While a majority of people in many arid regions such as the West African Sahel already use evaporative cooling methods for storing and keeping drinking water cool, awareness is low about its suitability for preserving specific vegetables, fruits, and leafy greens. Furthermore, there is a lack of locally-relevant information on how to construct evaporative cooling devices and few businesses are distributing affordable and effective products in the regions where they can provide maximum value.
Do you think there are any new approaches that could increase the uptake of evaporative cooling techniques?
Yes, there are over 100 million people living in the rural areas of the Sahel, and combined with other arid regions of Africa and South Asia, there is a large enough market for these technologies.
The approaches used at varying scales can be grouped as follows:
World Vegetable Center staff members installing a data logging sensor on a clay pot cooler in Mopti, Mali. (Photo credit: World Vegetable Center)
- Dissemination of information directly to users for ‘Do IT Yourself’ construction and use through digital channels (best practices guide, videos, etc.), extension agents, and training workshops.
- Training and support to local entrepreneurs for the construction and sales of evaporative cooling devices.
We are working with partners to explore the efficacy of training workshops including ones that teach the construction and use of a specific clay pot-in-pot cooler design along with a combination of general design skills and the basic principles of evaporative cooling to enable participants to construct devices from locally available materials. Another training workshop combines instruction on the construction of evaporative cooling devices with business and entrepreneurship training focused on selling evaporative cooling devices in local markets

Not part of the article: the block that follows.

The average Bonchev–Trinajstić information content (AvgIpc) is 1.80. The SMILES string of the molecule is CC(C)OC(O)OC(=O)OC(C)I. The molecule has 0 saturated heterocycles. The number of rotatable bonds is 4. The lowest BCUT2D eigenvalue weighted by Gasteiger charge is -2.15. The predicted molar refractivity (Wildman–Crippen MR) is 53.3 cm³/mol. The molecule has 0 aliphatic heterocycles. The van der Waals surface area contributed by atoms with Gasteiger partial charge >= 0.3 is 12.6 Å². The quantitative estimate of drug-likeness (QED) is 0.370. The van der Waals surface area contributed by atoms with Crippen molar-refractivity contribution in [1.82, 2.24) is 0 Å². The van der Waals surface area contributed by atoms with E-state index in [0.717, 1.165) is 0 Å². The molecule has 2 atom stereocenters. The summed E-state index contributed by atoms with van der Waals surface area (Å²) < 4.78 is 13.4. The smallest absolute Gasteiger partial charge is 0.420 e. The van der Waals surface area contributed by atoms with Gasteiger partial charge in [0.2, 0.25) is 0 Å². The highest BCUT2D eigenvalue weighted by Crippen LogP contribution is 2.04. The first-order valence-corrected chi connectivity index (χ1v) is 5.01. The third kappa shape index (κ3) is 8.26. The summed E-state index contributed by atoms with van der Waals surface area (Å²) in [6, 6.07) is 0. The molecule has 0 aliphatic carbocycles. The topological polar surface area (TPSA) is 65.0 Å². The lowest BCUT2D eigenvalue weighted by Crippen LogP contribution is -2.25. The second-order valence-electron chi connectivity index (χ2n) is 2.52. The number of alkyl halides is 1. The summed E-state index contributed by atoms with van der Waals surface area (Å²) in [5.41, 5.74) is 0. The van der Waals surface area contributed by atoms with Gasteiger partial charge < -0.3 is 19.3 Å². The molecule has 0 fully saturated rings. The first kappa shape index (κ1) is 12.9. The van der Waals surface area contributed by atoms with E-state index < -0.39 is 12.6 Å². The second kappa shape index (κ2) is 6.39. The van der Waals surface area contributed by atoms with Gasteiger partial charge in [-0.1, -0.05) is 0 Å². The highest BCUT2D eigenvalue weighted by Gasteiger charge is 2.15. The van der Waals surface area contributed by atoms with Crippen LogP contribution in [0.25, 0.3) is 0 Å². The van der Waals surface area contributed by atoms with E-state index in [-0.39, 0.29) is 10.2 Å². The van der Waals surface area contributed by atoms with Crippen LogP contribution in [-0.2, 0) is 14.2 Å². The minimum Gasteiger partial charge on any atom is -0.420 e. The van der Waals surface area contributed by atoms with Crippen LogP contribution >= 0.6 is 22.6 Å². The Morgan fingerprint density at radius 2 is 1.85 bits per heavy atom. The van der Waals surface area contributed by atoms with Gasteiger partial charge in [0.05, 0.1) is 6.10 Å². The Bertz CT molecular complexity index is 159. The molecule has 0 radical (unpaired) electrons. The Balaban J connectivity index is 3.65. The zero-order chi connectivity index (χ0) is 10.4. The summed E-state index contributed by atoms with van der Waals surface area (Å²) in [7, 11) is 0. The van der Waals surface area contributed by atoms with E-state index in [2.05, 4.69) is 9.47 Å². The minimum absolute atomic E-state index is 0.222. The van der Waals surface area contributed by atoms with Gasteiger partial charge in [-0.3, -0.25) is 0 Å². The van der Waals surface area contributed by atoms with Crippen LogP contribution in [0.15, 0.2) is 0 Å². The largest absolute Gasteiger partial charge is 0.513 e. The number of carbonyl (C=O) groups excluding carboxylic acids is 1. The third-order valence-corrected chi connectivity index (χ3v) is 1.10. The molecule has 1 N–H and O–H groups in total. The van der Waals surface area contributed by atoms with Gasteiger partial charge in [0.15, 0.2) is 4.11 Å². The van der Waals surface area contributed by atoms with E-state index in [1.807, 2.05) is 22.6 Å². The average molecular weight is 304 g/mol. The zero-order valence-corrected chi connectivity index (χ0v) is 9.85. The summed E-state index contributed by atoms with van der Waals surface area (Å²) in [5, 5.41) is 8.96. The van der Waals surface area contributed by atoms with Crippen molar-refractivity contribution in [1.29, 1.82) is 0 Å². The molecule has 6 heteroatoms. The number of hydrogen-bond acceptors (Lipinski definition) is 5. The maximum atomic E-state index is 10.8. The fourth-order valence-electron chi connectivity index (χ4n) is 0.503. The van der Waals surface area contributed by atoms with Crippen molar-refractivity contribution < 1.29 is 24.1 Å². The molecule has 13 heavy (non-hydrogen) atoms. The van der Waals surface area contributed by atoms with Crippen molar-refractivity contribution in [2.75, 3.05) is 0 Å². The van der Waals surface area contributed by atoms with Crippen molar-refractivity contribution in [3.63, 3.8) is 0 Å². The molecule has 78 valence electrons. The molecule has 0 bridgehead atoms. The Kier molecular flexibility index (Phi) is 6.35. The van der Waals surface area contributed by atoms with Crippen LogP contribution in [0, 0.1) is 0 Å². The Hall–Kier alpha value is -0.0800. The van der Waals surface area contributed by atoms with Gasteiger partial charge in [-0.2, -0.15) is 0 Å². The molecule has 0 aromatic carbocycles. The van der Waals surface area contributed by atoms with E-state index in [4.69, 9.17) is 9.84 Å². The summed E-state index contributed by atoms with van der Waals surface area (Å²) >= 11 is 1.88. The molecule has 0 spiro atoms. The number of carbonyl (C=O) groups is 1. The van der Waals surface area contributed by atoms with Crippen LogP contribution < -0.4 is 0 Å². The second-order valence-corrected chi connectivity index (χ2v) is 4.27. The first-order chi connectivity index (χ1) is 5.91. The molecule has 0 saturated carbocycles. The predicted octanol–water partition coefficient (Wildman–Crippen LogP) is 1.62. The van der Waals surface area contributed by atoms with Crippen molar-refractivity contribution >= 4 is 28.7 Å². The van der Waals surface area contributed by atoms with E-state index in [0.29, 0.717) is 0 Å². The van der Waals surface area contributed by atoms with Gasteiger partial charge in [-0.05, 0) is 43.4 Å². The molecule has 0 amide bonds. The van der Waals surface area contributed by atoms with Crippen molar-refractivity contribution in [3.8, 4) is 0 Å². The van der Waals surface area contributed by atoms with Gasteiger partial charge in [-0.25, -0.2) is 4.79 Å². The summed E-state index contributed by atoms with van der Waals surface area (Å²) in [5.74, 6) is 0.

Where have you successfully tested and implemented cooling systems? Is it easy and practical for the local community to replicate it in large numbers?
In partnership with the World Vegetable Center, we conducted an evaluation of evaporative cooling technologies for improved vegetable storage in Mali. The results showed that clay pot coolers and brick evaporative cooling chambers of various designs improved the shelf life of vegetables by providing a stable storage environment with low temperature and high humidity, and the additional advantage of protection from animals and insects. The typical evaporative cooling designs are easy to construct if guidance is provided. But we haven’t yet quantified the kind of scale of use that can be reached through training – that research needs to be undertaken and is part of my five-point call to action. Building an evidence base of what does and does not work is critical to advancing the use of evaporative cooling. We are currently collaborating with organizations in Kenya, Nigeria, Burkina Faso, and Gujarat, India to test the performance of locally-made devices and looking to expand distribution efforts so that their usefulness can be evaluated.